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  • framing tools and brake question

    I was wanting to buy a circular saw for framing. I am going to build a house, and a barn. I thought a circular saw would do the job as quickly as anything, but a friend says I should get a sliding miter saw also. Should I invest in both or would the circular saw do everything I need in framing a house/barn?


    Also, I was wanting a circular saw that had a brake for safety. I didn't see that offered on the RIDGID circular saws. How important is a brake? If I can't get the brake on the RIDGID brand, what would you recommend?

  • #2
    Re: framing tools and brake question

    You don't say what your expertise is in using tools, but I gather from your question that it is limited. Yes, you can get by with just a circle saw, but if you can afford both, I would definitely get both. Repetitive cuts, such as headers, cripples etc. can be much more accurate with the SMS, especially to the novice.
    Jim

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    • #3
      Re: framing tools and brake question

      In all of my years I have never had a "skil" type saw with a brake in it, (that I am aware of) and if the guard is working properly I really do not know why one would need or want one, I think the only saw I have a brake on is the power miter saw.

      I would think one would find a power miter saw or sliding miter saw handy, and if on a proper table or bench, they can make things very nice,
      (years ago I had my daughter helping me build a house one summer, and she was not into using the "skill" saw, (it was the skil 77) which is heavy and does take some bulk to use,
      and she liked the miter saw (at that time I had the 12' dewalt) before the sliders, and cut most all the cuts we needed on all the framing stock, it worked well, and the cuts were square.

      is it a necessity no, as in the good old days all you needed was a sharp cross cut hand saw,

      but if your building a house in the finish departement you would probly want a miter saw of some type, so I would go with a 12 miter saw from the start, and build a or buy, a bench to set the saw on and have supports on the ends for the support of the stock, I have a wood bench that the saw bolts to and has a extended fence, it is about 8 foot on the left hand side and about 4 foot on the right hand side of the saw, I am right handed,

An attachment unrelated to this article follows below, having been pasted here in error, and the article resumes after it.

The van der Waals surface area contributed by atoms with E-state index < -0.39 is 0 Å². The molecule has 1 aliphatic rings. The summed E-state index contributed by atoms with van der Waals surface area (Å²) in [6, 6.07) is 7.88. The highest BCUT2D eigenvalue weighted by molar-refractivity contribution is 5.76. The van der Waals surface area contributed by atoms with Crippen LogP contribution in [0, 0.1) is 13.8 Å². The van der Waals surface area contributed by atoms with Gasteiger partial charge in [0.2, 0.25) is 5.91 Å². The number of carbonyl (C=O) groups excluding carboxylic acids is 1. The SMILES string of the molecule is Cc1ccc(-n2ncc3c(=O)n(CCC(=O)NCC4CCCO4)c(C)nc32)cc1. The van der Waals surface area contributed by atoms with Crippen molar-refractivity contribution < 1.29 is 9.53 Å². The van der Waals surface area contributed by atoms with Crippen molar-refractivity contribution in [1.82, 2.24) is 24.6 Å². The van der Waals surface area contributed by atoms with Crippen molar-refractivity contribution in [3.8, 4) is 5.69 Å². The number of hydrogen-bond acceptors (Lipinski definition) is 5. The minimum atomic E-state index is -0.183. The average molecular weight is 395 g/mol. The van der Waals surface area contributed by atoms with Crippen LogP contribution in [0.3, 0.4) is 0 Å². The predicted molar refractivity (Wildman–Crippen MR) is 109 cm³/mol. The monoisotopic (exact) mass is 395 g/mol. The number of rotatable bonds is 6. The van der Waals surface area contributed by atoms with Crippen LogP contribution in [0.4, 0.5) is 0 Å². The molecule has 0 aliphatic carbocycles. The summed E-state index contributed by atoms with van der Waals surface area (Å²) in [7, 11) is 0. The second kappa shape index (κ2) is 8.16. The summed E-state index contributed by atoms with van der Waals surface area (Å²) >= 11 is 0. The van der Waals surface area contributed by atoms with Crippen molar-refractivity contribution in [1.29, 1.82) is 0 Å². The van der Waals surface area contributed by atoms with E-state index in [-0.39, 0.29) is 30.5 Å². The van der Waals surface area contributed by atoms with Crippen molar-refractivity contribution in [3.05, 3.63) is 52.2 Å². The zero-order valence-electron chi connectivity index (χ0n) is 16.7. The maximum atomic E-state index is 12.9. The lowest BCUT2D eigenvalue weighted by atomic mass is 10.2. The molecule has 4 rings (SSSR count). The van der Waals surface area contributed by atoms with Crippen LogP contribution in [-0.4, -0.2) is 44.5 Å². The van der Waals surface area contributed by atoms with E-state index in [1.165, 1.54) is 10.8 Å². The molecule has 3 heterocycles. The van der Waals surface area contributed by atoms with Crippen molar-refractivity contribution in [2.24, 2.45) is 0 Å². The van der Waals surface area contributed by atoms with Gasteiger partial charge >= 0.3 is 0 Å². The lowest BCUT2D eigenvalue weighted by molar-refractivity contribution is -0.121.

mine is similar to this built in on in this url, http://sawsndust.com/images/miter/miter-final.jpg but sets on two saw horses, they make light weight ones for job sited use, but I do not know how they would stand up throwing framing materials on it, (no mine table/bench is not exceptionally portable) but it was made for having my daughter being able to cut the framing materials we were using and this was nearly before any thing commercial was available. in this area.

      I guess if you have the funds to build a house and a barn, I would invest in a good quality "skil" type saw, and a power miter saw of some type, I have never used a slider, my chop type miter saw has done most ever thing I wanted from it, but do get a 12" blade if you chouse a non slider. (on 2x12s we did have to flip and cut twice) but on all the other we did not have to double cut.
      Push sticks/blocks Save Fingers
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      • #4
        Re: framing tools and brake question

        Agree.

        IMO you do not want a brake on a handheld saw. The rapid stop of the blade would cause the saw to move in your hand and depending on how aggressive the brake is it may cause you to fumble the saw if you were not expecting it.

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